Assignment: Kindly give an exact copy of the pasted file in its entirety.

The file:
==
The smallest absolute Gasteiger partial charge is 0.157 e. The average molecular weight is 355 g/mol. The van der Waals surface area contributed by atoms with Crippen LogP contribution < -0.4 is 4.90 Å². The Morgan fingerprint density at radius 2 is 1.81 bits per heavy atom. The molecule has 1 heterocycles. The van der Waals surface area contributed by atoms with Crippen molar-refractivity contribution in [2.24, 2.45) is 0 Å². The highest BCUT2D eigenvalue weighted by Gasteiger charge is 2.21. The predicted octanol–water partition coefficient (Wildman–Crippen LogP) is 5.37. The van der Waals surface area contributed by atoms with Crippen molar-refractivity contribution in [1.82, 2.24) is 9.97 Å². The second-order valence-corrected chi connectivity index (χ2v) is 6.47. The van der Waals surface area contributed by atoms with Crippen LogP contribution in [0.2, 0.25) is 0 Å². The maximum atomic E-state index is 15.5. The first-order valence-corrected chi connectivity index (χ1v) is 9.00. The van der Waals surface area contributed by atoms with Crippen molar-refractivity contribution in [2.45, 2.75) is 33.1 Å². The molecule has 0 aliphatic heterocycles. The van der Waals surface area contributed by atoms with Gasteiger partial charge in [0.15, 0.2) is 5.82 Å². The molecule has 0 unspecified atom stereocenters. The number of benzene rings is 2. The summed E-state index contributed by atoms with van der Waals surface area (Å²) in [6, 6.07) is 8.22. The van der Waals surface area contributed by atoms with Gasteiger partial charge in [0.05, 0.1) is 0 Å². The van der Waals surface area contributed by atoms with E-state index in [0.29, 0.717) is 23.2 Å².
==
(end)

The smallest absolute Gasteiger partial charge is 0.157 e. The average molecular weight is 355 g/mol. The van der Waals surface area contributed by atoms with Crippen LogP contribution < -0.4 is 4.90 Å². The Morgan fingerprint density at radius 2 is 1.81 bits per heavy atom. The molecule has 1 heterocycles. The van der Waals surface area contributed by atoms with Crippen molar-refractivity contribution in [2.24, 2.45) is 0 Å². The highest BCUT2D eigenvalue weighted by Gasteiger charge is 2.21. The predicted octanol–water partition coefficient (Wildman–Crippen LogP) is 5.37. The van der Waals surface area contributed by atoms with Crippen molar-refractivity contribution in [1.82, 2.24) is 9.97 Å². The second-order valence-corrected chi connectivity index (χ2v) is 6.47. The van der Waals surface area contributed by atoms with Crippen LogP contribution in [0.2, 0.25) is 0 Å². The maximum atomic E-state index is 15.5. The first-order valence-corrected chi connectivity index (χ1v) is 9.00. The van der Waals surface area contributed by atoms with Crippen molar-refractivity contribution in [2.45, 2.75) is 33.1 Å². The molecule has 0 aliphatic heterocycles. The van der Waals surface area contributed by atoms with Gasteiger partial charge in [0.15, 0.2) is 5.82 Å². The molecule has 0 unspecified atom stereocenters. The number of benzene rings is 2. The summed E-state index contributed by atoms with van der Waals surface area (Å²) in [6, 6.07) is 8.22. The van der Waals surface area contributed by atoms with Gasteiger partial charge in [0.05, 0.1) is 0 Å². The van der Waals surface area contributed by atoms with E-state index in [0.29, 0.717) is 23.2 Å².